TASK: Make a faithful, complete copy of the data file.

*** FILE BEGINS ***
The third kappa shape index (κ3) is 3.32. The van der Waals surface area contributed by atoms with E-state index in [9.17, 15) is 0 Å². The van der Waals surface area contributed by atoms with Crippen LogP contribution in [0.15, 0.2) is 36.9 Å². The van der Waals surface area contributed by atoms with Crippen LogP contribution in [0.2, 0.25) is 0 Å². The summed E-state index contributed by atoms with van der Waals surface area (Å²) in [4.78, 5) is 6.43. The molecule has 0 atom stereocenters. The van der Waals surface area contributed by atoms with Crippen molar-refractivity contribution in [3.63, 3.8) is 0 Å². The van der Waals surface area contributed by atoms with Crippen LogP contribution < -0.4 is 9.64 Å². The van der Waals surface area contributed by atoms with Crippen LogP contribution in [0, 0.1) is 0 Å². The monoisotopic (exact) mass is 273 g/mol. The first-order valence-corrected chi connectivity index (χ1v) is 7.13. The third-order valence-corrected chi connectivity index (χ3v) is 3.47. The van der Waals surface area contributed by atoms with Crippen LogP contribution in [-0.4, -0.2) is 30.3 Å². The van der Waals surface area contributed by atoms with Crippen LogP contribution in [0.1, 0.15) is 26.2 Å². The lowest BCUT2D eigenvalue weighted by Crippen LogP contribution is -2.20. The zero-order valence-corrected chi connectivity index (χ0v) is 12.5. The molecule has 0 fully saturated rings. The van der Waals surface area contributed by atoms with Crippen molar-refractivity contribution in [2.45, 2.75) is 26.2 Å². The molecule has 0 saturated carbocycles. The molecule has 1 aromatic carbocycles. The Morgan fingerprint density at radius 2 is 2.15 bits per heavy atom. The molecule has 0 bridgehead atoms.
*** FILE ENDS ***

The third kappa shape index (κ3) is 3.32. The van der Waals surface area contributed by atoms with E-state index in [9.17, 15) is 0 Å². The van der Waals surface area contributed by atoms with Crippen LogP contribution in [0.15, 0.2) is 36.9 Å². The van der Waals surface area contributed by atoms with Crippen LogP contribution in [0.2, 0.25) is 0 Å². The summed E-state index contributed by atoms with van der Waals surface area (Å²) in [4.78, 5) is 6.43. The molecule has 0 atom stereocenters. The van der Waals surface area contributed by atoms with Crippen molar-refractivity contribution in [3.63, 3.8) is 0 Å². The van der Waals surface area contributed by atoms with Crippen LogP contribution < -0.4 is 9.64 Å². The van der Waals surface area contributed by atoms with Crippen LogP contribution in [0, 0.1) is 0 Å². The monoisotopic (exact) mass is 273 g/mol. The first-order valence-corrected chi connectivity index (χ1v) is 7.13. The third-order valence-corrected chi connectivity index (χ3v) is 3.47. The van der Waals surface area contributed by atoms with Crippen LogP contribution in [-0.4, -0.2) is 30.3 Å². The van der Waals surface area contributed by atoms with Crippen LogP contribution in [0.1, 0.15) is 26.2 Å². The lowest BCUT2D eigenvalue weighted by Crippen LogP contribution is -2.20. The zero-order valence-corrected chi connectivity index (χ0v) is 12.5. The molecule has 0 fully saturated rings. The van der Waals surface area contributed by atoms with Crippen molar-refractivity contribution in [2.45, 2.75) is 26.2 Å². The molecule has 0 saturated carbocycles. The molecule has 1 aromatic carbocycles. The Morgan fingerprint density at radius 2 is 2.15 bits per heavy atom. The molecule has 0 bridgehead atoms.